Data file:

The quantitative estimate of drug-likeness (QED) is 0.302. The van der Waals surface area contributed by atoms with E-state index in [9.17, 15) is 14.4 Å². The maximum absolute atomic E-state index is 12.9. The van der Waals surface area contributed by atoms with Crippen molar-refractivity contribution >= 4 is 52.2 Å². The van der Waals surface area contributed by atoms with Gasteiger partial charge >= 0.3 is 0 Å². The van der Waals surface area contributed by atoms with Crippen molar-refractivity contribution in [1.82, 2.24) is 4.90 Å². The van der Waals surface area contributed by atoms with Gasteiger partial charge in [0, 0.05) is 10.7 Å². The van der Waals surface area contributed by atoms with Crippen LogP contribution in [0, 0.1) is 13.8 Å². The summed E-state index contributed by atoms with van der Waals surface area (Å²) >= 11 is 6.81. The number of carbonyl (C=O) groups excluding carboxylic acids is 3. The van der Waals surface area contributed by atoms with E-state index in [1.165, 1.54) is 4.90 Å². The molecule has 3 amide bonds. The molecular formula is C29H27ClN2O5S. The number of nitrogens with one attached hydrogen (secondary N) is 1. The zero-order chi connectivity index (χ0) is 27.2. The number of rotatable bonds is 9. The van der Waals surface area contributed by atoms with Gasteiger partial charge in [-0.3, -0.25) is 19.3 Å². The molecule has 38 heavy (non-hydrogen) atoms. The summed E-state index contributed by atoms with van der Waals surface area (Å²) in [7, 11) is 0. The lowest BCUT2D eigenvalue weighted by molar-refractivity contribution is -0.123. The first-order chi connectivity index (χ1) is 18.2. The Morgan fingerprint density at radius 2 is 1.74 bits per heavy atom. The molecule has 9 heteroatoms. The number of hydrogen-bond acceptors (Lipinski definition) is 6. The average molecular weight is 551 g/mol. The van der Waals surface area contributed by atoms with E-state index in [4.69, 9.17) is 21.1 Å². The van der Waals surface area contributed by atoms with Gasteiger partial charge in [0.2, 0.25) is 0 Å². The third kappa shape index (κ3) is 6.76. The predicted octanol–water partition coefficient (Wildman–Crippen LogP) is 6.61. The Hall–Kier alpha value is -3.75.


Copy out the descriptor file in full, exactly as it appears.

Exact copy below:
The quantitative estimate of drug-likeness (QED) is 0.302. The van der Waals surface area contributed by atoms with E-state index in [9.17, 15) is 14.4 Å². The maximum absolute atomic E-state index is 12.9. The van der Waals surface area contributed by atoms with Crippen molar-refractivity contribution >= 4 is 52.2 Å². The van der Waals surface area contributed by atoms with Gasteiger partial charge >= 0.3 is 0 Å². The van der Waals surface area contributed by atoms with Crippen molar-refractivity contribution in [1.82, 2.24) is 4.90 Å². The van der Waals surface area contributed by atoms with Gasteiger partial charge in [0, 0.05) is 10.7 Å². The van der Waals surface area contributed by atoms with Crippen LogP contribution in [0, 0.1) is 13.8 Å². The summed E-state index contributed by atoms with van der Waals surface area (Å²) >= 11 is 6.81. The number of carbonyl (C=O) groups excluding carboxylic acids is 3. The van der Waals surface area contributed by atoms with E-state index in [1.165, 1.54) is 4.90 Å². The molecule has 3 amide bonds. The molecular formula is C29H27ClN2O5S. The number of nitrogens with one attached hydrogen (secondary N) is 1. The zero-order chi connectivity index (χ0) is 27.2. The number of rotatable bonds is 9. The van der Waals surface area contributed by atoms with Gasteiger partial charge in [-0.3, -0.25) is 19.3 Å². The molecule has 38 heavy (non-hydrogen) atoms. The summed E-state index contributed by atoms with van der Waals surface area (Å²) in [7, 11) is 0. The lowest BCUT2D eigenvalue weighted by molar-refractivity contribution is -0.123. The first-order chi connectivity index (χ1) is 18.2. The Morgan fingerprint density at radius 2 is 1.74 bits per heavy atom. The molecule has 9 heteroatoms. The number of hydrogen-bond acceptors (Lipinski definition) is 6. The average molecular weight is 551 g/mol. The van der Waals surface area contributed by atoms with E-state index in [4.69, 9.17) is 21.1 Å². The van der Waals surface area contributed by atoms with Gasteiger partial charge in [0.2, 0.25) is 0 Å². The third kappa shape index (κ3) is 6.76. The predicted octanol–water partition coefficient (Wildman–Crippen LogP) is 6.61. The Hall–Kier alpha value is -3.75.